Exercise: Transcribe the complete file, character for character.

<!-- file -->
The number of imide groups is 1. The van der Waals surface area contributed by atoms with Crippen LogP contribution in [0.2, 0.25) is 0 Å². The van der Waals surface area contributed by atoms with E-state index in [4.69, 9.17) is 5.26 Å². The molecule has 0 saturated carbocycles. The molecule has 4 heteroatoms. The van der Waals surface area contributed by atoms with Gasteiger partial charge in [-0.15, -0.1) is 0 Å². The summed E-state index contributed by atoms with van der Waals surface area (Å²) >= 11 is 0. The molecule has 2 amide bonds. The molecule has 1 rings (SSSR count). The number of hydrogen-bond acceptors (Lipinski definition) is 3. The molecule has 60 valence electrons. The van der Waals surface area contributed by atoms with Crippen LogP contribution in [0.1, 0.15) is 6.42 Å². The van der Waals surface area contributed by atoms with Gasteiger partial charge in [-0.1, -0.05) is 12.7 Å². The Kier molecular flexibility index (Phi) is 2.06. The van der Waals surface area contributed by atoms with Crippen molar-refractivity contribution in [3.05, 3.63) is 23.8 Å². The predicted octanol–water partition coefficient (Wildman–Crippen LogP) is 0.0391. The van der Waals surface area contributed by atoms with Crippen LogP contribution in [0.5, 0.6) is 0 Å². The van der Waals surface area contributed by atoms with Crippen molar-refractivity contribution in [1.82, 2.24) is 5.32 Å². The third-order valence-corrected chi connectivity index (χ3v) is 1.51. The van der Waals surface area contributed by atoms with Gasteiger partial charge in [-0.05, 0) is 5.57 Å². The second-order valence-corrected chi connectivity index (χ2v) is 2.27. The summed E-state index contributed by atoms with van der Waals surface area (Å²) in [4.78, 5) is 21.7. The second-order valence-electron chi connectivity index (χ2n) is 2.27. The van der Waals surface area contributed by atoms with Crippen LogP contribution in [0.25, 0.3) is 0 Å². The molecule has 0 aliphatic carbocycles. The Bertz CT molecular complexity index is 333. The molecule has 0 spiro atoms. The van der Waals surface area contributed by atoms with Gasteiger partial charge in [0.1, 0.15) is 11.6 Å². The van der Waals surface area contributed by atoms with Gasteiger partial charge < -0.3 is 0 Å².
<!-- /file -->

The number of imide groups is 1. The van der Waals surface area contributed by atoms with Crippen LogP contribution in [0.2, 0.25) is 0 Å². The van der Waals surface area contributed by atoms with E-state index in [4.69, 9.17) is 5.26 Å². The molecule has 0 saturated carbocycles. The molecule has 4 heteroatoms. The van der Waals surface area contributed by atoms with Gasteiger partial charge in [-0.15, -0.1) is 0 Å². The summed E-state index contributed by atoms with van der Waals surface area (Å²) >= 11 is 0. The molecule has 2 amide bonds. The molecule has 1 rings (SSSR count). The number of hydrogen-bond acceptors (Lipinski definition) is 3. The molecule has 60 valence electrons. The van der Waals surface area contributed by atoms with Crippen LogP contribution in [0.1, 0.15) is 6.42 Å². The van der Waals surface area contributed by atoms with Gasteiger partial charge in [-0.1, -0.05) is 12.7 Å². The Kier molecular flexibility index (Phi) is 2.06. The van der Waals surface area contributed by atoms with Crippen molar-refractivity contribution in [3.05, 3.63) is 23.8 Å². The predicted octanol–water partition coefficient (Wildman–Crippen LogP) is 0.0391. The van der Waals surface area contributed by atoms with Crippen LogP contribution in [0.5, 0.6) is 0 Å². The van der Waals surface area contributed by atoms with Crippen molar-refractivity contribution in [1.82, 2.24) is 5.32 Å². The third-order valence-corrected chi connectivity index (χ3v) is 1.51. The van der Waals surface area contributed by atoms with Gasteiger partial charge in [-0.05, 0) is 5.57 Å². The second-order valence-corrected chi connectivity index (χ2v) is 2.27. The summed E-state index contributed by atoms with van der Waals surface area (Å²) in [4.78, 5) is 21.7. The second-order valence-electron chi connectivity index (χ2n) is 2.27. The van der Waals surface area contributed by atoms with Crippen LogP contribution in [0.25, 0.3) is 0 Å². The molecule has 0 aliphatic carbocycles. The Bertz CT molecular complexity index is 333. The molecule has 0 spiro atoms. The van der Waals surface area contributed by atoms with Gasteiger partial charge in [0.1, 0.15) is 11.6 Å². The van der Waals surface area contributed by atoms with Gasteiger partial charge < -0.3 is 0 Å².